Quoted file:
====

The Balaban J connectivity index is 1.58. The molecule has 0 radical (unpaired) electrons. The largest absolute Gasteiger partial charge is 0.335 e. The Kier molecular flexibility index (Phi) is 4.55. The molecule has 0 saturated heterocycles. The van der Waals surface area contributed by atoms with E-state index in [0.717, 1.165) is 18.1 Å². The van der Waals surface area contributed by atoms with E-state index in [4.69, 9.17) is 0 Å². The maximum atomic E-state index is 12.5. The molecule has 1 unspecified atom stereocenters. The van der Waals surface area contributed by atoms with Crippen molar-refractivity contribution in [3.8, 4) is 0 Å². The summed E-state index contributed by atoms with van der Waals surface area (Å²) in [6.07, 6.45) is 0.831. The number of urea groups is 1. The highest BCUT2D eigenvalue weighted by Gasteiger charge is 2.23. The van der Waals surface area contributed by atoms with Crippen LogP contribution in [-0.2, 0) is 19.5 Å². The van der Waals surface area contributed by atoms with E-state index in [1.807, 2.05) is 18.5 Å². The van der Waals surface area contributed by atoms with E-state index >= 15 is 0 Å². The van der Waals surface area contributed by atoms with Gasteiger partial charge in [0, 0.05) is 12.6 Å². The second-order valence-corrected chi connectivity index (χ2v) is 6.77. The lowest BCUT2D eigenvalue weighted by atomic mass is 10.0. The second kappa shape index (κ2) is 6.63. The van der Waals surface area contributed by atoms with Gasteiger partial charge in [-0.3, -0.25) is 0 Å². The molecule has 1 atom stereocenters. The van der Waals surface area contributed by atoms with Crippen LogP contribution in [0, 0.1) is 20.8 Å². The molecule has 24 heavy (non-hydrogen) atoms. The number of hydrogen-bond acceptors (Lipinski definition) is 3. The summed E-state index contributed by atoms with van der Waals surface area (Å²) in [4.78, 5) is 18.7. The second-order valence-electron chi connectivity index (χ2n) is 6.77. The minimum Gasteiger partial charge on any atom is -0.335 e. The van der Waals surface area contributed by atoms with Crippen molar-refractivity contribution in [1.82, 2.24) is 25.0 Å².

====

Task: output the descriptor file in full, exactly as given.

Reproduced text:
The Balaban J connectivity index is 1.58. The molecule has 0 radical (unpaired) electrons. The largest absolute Gasteiger partial charge is 0.335 e. The Kier molecular flexibility index (Phi) is 4.55. The molecule has 0 saturated heterocycles. The van der Waals surface area contributed by atoms with E-state index in [0.717, 1.165) is 18.1 Å². The van der Waals surface area contributed by atoms with E-state index in [4.69, 9.17) is 0 Å². The maximum atomic E-state index is 12.5. The molecule has 1 unspecified atom stereocenters. The van der Waals surface area contributed by atoms with Crippen molar-refractivity contribution in [3.8, 4) is 0 Å². The summed E-state index contributed by atoms with van der Waals surface area (Å²) in [6.07, 6.45) is 0.831. The number of urea groups is 1. The highest BCUT2D eigenvalue weighted by Gasteiger charge is 2.23. The van der Waals surface area contributed by atoms with Crippen LogP contribution in [-0.2, 0) is 19.5 Å². The van der Waals surface area contributed by atoms with E-state index in [1.807, 2.05) is 18.5 Å². The van der Waals surface area contributed by atoms with E-state index >= 15 is 0 Å². The van der Waals surface area contributed by atoms with Gasteiger partial charge in [0, 0.05) is 12.6 Å². The second-order valence-corrected chi connectivity index (χ2v) is 6.77. The lowest BCUT2D eigenvalue weighted by atomic mass is 10.0. The second kappa shape index (κ2) is 6.63. The van der Waals surface area contributed by atoms with Gasteiger partial charge in [-0.3, -0.25) is 0 Å². The molecule has 1 atom stereocenters. The van der Waals surface area contributed by atoms with Crippen LogP contribution in [0, 0.1) is 20.8 Å². The molecule has 24 heavy (non-hydrogen) atoms. The number of hydrogen-bond acceptors (Lipinski definition) is 3. The summed E-state index contributed by atoms with van der Waals surface area (Å²) in [4.78, 5) is 18.7. The second-order valence-electron chi connectivity index (χ2n) is 6.77. The minimum Gasteiger partial charge on any atom is -0.335 e. The van der Waals surface area contributed by atoms with Crippen molar-refractivity contribution in [1.82, 2.24) is 25.0 Å².